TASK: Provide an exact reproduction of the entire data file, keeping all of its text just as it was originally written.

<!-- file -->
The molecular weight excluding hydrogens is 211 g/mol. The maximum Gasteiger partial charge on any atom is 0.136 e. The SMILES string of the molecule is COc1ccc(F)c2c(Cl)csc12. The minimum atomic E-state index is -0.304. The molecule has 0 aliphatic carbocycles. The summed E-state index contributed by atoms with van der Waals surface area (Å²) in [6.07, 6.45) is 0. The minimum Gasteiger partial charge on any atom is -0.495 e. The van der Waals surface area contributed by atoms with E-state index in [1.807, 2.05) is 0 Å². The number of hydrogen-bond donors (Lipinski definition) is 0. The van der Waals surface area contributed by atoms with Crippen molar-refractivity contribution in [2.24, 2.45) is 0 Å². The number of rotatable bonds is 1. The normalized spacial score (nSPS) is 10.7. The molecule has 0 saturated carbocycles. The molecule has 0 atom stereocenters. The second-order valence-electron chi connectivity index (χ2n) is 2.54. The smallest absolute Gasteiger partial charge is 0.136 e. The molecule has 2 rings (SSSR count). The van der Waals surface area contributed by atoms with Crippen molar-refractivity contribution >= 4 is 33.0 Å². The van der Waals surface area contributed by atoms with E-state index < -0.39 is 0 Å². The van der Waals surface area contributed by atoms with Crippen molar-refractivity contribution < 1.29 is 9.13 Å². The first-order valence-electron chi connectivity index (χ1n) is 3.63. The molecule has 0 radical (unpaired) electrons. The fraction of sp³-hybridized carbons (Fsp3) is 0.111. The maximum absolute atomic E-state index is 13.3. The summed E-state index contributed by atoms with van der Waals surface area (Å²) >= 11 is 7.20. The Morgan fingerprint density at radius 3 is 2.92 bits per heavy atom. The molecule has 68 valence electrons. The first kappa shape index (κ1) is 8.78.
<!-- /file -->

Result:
The molecular weight excluding hydrogens is 211 g/mol. The maximum Gasteiger partial charge on any atom is 0.136 e. The SMILES string of the molecule is COc1ccc(F)c2c(Cl)csc12. The minimum atomic E-state index is -0.304. The molecule has 0 aliphatic carbocycles. The summed E-state index contributed by atoms with van der Waals surface area (Å²) in [6.07, 6.45) is 0. The minimum Gasteiger partial charge on any atom is -0.495 e. The van der Waals surface area contributed by atoms with E-state index in [1.807, 2.05) is 0 Å². The number of hydrogen-bond donors (Lipinski definition) is 0. The van der Waals surface area contributed by atoms with Crippen molar-refractivity contribution in [2.24, 2.45) is 0 Å². The number of rotatable bonds is 1. The normalized spacial score (nSPS) is 10.7. The molecule has 0 saturated carbocycles. The molecule has 0 atom stereocenters. The second-order valence-electron chi connectivity index (χ2n) is 2.54. The smallest absolute Gasteiger partial charge is 0.136 e. The molecule has 2 rings (SSSR count). The van der Waals surface area contributed by atoms with Crippen molar-refractivity contribution >= 4 is 33.0 Å². The van der Waals surface area contributed by atoms with E-state index < -0.39 is 0 Å². The van der Waals surface area contributed by atoms with Crippen molar-refractivity contribution < 1.29 is 9.13 Å². The first-order valence-electron chi connectivity index (χ1n) is 3.63. The molecule has 0 radical (unpaired) electrons. The fraction of sp³-hybridized carbons (Fsp3) is 0.111. The maximum absolute atomic E-state index is 13.3. The summed E-state index contributed by atoms with van der Waals surface area (Å²) >= 11 is 7.20. The Morgan fingerprint density at radius 3 is 2.92 bits per heavy atom. The molecule has 68 valence electrons. The first kappa shape index (κ1) is 8.78.